I was just messing around last night and I struck on an interesting sound based off the G Melodic Minor scale with double notes. These sound cool for the C7+11 or Em7 b5 chords.
I'll just spell it out since I'm too lazy to scan the music. These are all fingered 1/2 & 4/5 for the RH btw.
The RH starts a 5th up from middle C . Be sure to play very slowly in eighth notes connected/legato. Also concentrate on digging into the keys so each interval of the double notes are sounded clearly :
G/A to E/F#...Bb/C to G/A...D/E to Bb/C...E/F# to C/D and to the octave of again of G/A to E/F#.
I go one past the octave to Bb/C to G/A and then come down in reverse sequence of:
A/G to Bb/C...E/F# to G/A...C/D to E/F#...Bb/C to D/E....G/A to Bb/C and finish at the home base of E/F# to G/A. (I think I got the sequence right but it was late here so there might be a typo)
Aside from the obvious technical challenge it re-enforces your knowledge of the melodic minor scale and it's application to those particular chords. In addition it can help you see new shapes within the Melodic minor which further advance voicings and lines. A good way to practice might be using the LH voicing of E/A/Bb/D or Bb/E/A while playing the RH double notes against it.
You can also play all 4 notes together as one chord/voicing and go up and down the sequence that way. Use of the sustain pedal during the double notes or 4 note voicings is strictly verboten btw. Learn to use your fingers to connect the notes, not the pedal.
I added the LH down 2 octaves and fingered those 5/4 & 2/1 for even more of a workout. Of course the real challenge comes when you start transposing to different keys. This can get pretty arduous so just do a little at a time. Also if your better half is in the vicintiy, headphones are a must ! If you're on acoustic, you might want to wait until the coast is clear....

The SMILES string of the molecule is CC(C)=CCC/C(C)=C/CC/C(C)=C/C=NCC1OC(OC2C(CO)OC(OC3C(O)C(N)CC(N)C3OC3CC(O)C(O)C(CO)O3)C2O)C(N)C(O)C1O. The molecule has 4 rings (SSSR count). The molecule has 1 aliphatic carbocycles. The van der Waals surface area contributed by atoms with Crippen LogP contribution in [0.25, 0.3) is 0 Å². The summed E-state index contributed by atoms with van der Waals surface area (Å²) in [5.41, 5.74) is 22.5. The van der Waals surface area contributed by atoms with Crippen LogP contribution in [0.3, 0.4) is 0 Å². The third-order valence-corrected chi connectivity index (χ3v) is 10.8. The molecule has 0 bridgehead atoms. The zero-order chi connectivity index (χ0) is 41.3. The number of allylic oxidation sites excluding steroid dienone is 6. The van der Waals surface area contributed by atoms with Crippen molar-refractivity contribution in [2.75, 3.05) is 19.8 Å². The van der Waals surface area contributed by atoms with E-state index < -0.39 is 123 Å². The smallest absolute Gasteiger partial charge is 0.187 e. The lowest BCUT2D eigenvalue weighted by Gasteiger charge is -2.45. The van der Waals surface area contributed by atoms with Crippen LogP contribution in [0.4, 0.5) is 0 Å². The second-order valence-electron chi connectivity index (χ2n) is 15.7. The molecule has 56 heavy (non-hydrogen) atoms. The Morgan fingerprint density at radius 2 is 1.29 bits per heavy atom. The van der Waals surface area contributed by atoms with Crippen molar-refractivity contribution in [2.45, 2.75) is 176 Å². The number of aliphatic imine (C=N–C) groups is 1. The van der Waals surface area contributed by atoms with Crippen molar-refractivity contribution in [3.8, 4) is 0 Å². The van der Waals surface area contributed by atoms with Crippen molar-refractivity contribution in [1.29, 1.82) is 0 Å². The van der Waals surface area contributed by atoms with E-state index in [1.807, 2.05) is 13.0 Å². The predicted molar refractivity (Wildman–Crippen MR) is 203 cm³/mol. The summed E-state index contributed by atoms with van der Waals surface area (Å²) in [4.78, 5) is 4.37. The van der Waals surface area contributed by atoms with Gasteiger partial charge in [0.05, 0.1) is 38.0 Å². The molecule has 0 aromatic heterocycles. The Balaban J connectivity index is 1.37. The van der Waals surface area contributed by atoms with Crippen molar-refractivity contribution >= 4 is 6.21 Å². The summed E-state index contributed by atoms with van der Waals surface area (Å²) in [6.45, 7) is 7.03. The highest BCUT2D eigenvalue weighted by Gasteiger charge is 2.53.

After the sequence has been somewhat mastered, you can take individual strands, like say the first one of G/A to E/F# for instance and just transpose that to all 12 keys around the circle of 4ths or up and down the octave chromatically or in intervals of major or minor thirds up and down the octave. Again you can play the LH voicing against or even better yet-try to mentally visualize the chord and the double notes' relationship to that particular chord without a RH voicing. That's one of the extra challenges of adding the LH in unison down 2 octaves.
I've found aside from jazz, this sound works very well in latin and fusiony/funk contexts. Also played on a rhodes, it has a lot of bite, also doesn't *mud* out like a lot of acoustic piano sounds do transferred to EP.
So basically in context, if you have a Bb Maj7 chord for a bar or two and then it goes up to the C7, like in *take the A train* (only down a step obviously from C) you might want to experiment around with strands of this. Also something like Girl from Ipanema. Just make sure you overdue it on that one so you get a rep of being an out jazzer and never get called again..mission accomplished..